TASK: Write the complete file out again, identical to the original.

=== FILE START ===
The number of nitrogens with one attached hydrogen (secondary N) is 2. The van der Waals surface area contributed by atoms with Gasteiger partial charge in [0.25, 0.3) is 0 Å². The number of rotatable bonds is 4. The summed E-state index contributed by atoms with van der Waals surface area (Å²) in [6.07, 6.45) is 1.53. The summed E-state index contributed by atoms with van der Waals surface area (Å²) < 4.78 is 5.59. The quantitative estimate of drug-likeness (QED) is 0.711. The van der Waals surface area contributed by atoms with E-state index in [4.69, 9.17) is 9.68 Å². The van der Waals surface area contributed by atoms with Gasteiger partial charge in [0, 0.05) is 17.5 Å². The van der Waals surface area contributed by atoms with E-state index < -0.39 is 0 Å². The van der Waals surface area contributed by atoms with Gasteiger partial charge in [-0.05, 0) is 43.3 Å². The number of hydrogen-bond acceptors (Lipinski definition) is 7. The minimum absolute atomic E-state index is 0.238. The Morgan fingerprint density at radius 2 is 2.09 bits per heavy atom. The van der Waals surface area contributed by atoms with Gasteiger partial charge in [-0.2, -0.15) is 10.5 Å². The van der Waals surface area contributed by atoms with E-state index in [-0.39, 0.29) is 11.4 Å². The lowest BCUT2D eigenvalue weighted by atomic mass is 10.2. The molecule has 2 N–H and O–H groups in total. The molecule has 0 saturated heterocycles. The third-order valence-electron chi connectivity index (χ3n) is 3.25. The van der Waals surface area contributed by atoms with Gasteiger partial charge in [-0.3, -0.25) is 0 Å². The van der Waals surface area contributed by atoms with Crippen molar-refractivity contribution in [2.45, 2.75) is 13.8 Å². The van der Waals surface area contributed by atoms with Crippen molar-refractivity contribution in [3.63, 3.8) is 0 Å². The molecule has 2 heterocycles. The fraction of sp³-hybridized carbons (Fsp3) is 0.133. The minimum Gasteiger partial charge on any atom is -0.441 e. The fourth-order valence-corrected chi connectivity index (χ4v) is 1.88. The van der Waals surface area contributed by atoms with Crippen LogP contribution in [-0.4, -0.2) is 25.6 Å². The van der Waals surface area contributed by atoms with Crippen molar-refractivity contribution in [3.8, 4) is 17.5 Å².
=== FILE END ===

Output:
The number of nitrogens with one attached hydrogen (secondary N) is 2. The van der Waals surface area contributed by atoms with Gasteiger partial charge in [0.25, 0.3) is 0 Å². The number of rotatable bonds is 4. The summed E-state index contributed by atoms with van der Waals surface area (Å²) in [6.07, 6.45) is 1.53. The summed E-state index contributed by atoms with van der Waals surface area (Å²) < 4.78 is 5.59. The quantitative estimate of drug-likeness (QED) is 0.711. The van der Waals surface area contributed by atoms with E-state index in [4.69, 9.17) is 9.68 Å². The van der Waals surface area contributed by atoms with Gasteiger partial charge in [0, 0.05) is 17.5 Å². The van der Waals surface area contributed by atoms with E-state index < -0.39 is 0 Å². The van der Waals surface area contributed by atoms with Gasteiger partial charge in [-0.05, 0) is 43.3 Å². The number of hydrogen-bond acceptors (Lipinski definition) is 7. The minimum absolute atomic E-state index is 0.238. The Morgan fingerprint density at radius 2 is 2.09 bits per heavy atom. The van der Waals surface area contributed by atoms with Gasteiger partial charge in [-0.2, -0.15) is 10.5 Å². The van der Waals surface area contributed by atoms with E-state index in [-0.39, 0.29) is 11.4 Å². The lowest BCUT2D eigenvalue weighted by atomic mass is 10.2. The molecule has 2 N–H and O–H groups in total. The molecule has 0 saturated heterocycles. The third-order valence-electron chi connectivity index (χ3n) is 3.25. The van der Waals surface area contributed by atoms with Gasteiger partial charge in [-0.3, -0.25) is 0 Å². The van der Waals surface area contributed by atoms with Crippen molar-refractivity contribution in [2.45, 2.75) is 13.8 Å². The van der Waals surface area contributed by atoms with Crippen molar-refractivity contribution in [3.63, 3.8) is 0 Å². The molecule has 2 heterocycles. The fraction of sp³-hybridized carbons (Fsp3) is 0.133. The minimum Gasteiger partial charge on any atom is -0.441 e. The fourth-order valence-corrected chi connectivity index (χ4v) is 1.88. The van der Waals surface area contributed by atoms with Crippen LogP contribution in [-0.4, -0.2) is 25.6 Å². The van der Waals surface area contributed by atoms with Crippen molar-refractivity contribution in [3.8, 4) is 17.5 Å².